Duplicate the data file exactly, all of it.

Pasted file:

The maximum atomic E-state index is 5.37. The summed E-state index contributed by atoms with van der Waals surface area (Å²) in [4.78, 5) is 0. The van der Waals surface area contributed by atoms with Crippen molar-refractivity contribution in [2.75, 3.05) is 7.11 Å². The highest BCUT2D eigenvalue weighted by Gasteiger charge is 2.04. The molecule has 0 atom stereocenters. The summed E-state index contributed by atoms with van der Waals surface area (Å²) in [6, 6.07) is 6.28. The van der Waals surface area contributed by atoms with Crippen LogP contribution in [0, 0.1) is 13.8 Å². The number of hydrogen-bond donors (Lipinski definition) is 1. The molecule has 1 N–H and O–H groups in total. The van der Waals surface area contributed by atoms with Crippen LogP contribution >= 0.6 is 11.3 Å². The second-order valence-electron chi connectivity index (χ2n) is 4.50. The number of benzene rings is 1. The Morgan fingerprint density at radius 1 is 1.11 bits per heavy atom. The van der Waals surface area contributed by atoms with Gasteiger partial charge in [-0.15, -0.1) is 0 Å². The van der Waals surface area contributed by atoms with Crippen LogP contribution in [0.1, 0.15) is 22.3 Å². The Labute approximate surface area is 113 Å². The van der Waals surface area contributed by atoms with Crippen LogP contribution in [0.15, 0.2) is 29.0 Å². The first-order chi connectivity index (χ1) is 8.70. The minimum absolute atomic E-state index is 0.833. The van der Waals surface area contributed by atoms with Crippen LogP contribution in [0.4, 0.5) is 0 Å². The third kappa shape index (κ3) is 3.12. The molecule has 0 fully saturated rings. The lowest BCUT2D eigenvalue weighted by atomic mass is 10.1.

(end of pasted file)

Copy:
The maximum atomic E-state index is 5.37. The summed E-state index contributed by atoms with van der Waals surface area (Å²) in [4.78, 5) is 0. The van der Waals surface area contributed by atoms with Crippen molar-refractivity contribution in [2.75, 3.05) is 7.11 Å². The highest BCUT2D eigenvalue weighted by Gasteiger charge is 2.04. The molecule has 0 atom stereocenters. The summed E-state index contributed by atoms with van der Waals surface area (Å²) in [6, 6.07) is 6.28. The van der Waals surface area contributed by atoms with Crippen LogP contribution in [0, 0.1) is 13.8 Å². The number of hydrogen-bond donors (Lipinski definition) is 1. The molecule has 1 N–H and O–H groups in total. The van der Waals surface area contributed by atoms with Crippen LogP contribution >= 0.6 is 11.3 Å². The second-order valence-electron chi connectivity index (χ2n) is 4.50. The number of benzene rings is 1. The Morgan fingerprint density at radius 1 is 1.11 bits per heavy atom. The van der Waals surface area contributed by atoms with Gasteiger partial charge in [-0.15, -0.1) is 0 Å². The van der Waals surface area contributed by atoms with Crippen LogP contribution in [0.1, 0.15) is 22.3 Å². The Labute approximate surface area is 113 Å². The van der Waals surface area contributed by atoms with Crippen LogP contribution in [0.15, 0.2) is 29.0 Å². The first-order chi connectivity index (χ1) is 8.70. The minimum absolute atomic E-state index is 0.833. The van der Waals surface area contributed by atoms with Crippen LogP contribution in [0.4, 0.5) is 0 Å². The third kappa shape index (κ3) is 3.12. The molecule has 0 fully saturated rings. The lowest BCUT2D eigenvalue weighted by atomic mass is 10.1.